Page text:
Blog

Wednesday, November 21, 2012

New Resource: Preparing for Airport Security

While most transgender and gender non-conforming people get through airport security without any incidents, the National Center for Transgender Equality (NCTE) urges travelers to understand their rights before going through airport security with our new resource Airport Security and Transgender People.

The seasonal Holiday travel uptick can mean things are more hectic and potentially confusing for travelers and for Transportation Security Officers (TSOs) than usual. Airport security practices do not allow transgender travelers to completely avoid invasive screenings or pat-downs. However, all travelers have a right to safety, privacy, and respect.

Transgender travelers should be familiar with specific protections they have at airport security including:

  1. You can opt out of body scanning machines at any time. However, travelers who opt-out of body scanning machines will be required to undergo a thorough pat-down.
  2. Transgender travelers have a right to a pat-down by an agent of the same gender as the traveler. This is based on your gender presentation. The gender on your identification documents and boarding passes should not matter for pat-downs.
  3. Travelers have a right to request that a pat-down be held in a private screening area, and with a witness or companion of the traveler's choosing.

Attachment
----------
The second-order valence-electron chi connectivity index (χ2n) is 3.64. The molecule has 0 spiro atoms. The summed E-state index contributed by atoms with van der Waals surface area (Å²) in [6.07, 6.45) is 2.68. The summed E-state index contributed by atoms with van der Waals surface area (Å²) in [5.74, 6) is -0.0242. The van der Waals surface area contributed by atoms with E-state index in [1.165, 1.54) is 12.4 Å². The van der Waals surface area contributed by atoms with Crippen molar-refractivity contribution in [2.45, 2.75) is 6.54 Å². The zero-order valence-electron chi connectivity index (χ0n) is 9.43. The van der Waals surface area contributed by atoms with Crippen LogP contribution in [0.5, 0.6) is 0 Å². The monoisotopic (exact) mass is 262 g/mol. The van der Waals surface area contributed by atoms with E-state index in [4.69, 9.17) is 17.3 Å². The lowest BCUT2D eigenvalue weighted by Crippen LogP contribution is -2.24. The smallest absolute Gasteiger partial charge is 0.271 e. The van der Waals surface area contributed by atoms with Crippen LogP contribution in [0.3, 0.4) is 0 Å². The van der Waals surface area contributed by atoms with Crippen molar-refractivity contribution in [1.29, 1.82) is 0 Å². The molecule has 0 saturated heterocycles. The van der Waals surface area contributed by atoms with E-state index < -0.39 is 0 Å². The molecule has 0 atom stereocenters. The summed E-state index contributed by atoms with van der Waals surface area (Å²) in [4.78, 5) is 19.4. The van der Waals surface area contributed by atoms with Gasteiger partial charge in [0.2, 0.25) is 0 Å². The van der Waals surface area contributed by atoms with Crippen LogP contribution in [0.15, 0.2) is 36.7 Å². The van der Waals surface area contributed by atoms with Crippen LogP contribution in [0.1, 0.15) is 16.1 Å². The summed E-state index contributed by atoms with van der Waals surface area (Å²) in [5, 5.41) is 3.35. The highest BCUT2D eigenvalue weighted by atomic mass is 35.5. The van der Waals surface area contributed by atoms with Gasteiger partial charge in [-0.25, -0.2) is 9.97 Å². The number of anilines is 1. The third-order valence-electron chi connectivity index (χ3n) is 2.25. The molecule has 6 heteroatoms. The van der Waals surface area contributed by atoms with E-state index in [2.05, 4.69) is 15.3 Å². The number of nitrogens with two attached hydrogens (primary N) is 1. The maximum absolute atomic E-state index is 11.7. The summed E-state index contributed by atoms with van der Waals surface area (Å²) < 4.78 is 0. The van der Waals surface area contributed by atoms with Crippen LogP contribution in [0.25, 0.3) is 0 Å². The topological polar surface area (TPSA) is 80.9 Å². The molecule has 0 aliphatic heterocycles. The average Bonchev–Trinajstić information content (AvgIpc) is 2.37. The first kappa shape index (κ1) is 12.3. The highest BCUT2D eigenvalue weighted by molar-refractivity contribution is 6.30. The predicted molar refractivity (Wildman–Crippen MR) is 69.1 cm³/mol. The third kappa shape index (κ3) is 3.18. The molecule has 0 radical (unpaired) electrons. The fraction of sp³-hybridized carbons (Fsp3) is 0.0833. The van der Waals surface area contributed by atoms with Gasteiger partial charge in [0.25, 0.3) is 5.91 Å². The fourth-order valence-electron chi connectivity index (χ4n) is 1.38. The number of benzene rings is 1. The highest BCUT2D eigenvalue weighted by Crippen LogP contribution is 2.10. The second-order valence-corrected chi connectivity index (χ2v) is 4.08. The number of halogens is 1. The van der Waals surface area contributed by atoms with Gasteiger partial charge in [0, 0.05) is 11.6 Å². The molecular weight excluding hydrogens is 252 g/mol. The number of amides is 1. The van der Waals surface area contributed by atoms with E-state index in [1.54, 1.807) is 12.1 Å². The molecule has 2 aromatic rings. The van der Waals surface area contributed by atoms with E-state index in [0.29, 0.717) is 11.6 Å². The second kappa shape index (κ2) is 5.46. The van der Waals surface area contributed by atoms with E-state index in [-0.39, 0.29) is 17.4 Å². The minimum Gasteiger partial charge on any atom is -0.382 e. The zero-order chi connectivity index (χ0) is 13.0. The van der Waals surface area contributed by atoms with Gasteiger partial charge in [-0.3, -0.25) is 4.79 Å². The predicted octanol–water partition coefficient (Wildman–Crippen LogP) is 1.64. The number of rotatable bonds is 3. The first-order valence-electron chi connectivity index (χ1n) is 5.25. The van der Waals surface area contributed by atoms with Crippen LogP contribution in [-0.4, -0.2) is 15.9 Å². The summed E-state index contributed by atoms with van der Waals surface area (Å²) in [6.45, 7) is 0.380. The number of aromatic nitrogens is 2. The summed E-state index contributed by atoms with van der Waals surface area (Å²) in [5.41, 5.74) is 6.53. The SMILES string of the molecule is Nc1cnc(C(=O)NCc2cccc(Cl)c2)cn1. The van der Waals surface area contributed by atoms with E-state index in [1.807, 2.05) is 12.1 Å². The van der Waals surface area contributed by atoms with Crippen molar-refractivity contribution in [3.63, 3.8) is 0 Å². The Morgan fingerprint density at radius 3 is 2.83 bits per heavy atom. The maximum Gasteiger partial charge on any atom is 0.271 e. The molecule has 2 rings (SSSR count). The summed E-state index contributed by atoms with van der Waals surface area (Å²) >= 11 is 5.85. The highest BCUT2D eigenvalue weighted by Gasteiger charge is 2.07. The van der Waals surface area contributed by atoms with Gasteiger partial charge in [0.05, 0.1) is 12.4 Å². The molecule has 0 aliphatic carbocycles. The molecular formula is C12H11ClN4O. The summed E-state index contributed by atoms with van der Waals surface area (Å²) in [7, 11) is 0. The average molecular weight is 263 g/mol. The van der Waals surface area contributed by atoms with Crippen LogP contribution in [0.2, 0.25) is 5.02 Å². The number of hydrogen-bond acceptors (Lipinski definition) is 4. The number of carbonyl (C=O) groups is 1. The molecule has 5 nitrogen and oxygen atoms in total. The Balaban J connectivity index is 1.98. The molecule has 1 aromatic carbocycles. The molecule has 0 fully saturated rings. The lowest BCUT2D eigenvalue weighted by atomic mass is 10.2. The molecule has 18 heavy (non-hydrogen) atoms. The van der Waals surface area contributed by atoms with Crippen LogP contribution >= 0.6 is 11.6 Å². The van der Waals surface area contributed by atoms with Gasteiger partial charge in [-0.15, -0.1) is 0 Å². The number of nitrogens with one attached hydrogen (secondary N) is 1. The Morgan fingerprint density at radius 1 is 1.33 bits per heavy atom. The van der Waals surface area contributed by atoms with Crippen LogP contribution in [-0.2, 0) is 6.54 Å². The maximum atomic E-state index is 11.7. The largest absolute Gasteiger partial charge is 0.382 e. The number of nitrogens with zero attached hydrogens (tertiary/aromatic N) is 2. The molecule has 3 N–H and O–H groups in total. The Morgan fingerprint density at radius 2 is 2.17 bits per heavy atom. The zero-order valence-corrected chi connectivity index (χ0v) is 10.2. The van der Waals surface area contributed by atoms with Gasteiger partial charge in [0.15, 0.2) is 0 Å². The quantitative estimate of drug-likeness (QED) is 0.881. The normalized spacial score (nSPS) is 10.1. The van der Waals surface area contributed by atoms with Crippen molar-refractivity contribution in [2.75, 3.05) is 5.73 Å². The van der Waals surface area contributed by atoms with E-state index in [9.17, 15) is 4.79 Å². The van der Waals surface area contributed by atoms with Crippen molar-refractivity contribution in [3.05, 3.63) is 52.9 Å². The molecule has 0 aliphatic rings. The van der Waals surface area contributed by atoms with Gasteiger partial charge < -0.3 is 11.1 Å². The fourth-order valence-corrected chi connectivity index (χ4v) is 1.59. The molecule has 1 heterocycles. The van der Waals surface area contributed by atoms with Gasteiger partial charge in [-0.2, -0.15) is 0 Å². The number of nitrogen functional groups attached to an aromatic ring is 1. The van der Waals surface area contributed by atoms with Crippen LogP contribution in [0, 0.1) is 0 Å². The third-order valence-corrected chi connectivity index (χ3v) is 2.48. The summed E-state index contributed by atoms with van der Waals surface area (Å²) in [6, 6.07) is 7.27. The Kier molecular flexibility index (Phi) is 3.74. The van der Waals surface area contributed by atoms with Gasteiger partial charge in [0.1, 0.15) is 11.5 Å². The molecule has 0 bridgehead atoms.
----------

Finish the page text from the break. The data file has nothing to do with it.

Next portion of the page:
4. You should not any time be subjected to personal questions about your gender, or be forced to lift, remove or raise an article of clothing to reveal a prosthetic item. Prosthetic items include binding garments and breast forms.
  5. All children under age thirteen have a right to modified screening procedures.

NCTE recommends that individuals take simple steps to ensure a smooth experience at airport security including:

  1. Ensuring that the name and gender on your ticket reservation match the government-issued ID you bring to the airport with you. The gender on your identification and on your ticket reservation does not need to match your current gender presentation.
  2. Downloading the Fly Rights iPhone and Android application before your travel, which makes it easy to report complaints directly with the Transportation Security Administration and the Department of Homeland Security.
  3. For frequent travelers, exploring the TSA Pre-Check program which offers "expedited screening."

Download the resource here to learn more about airport security procedures, your rights at the airport, and how to file complaints with the TSA and the Department of Homeland Security.

NCTE also encourages transgender travelers who do experience problems at airport security to email us at NCTE@transequality.org to help us advocate for improvements.

Issue Area: 

Join Our Mailing List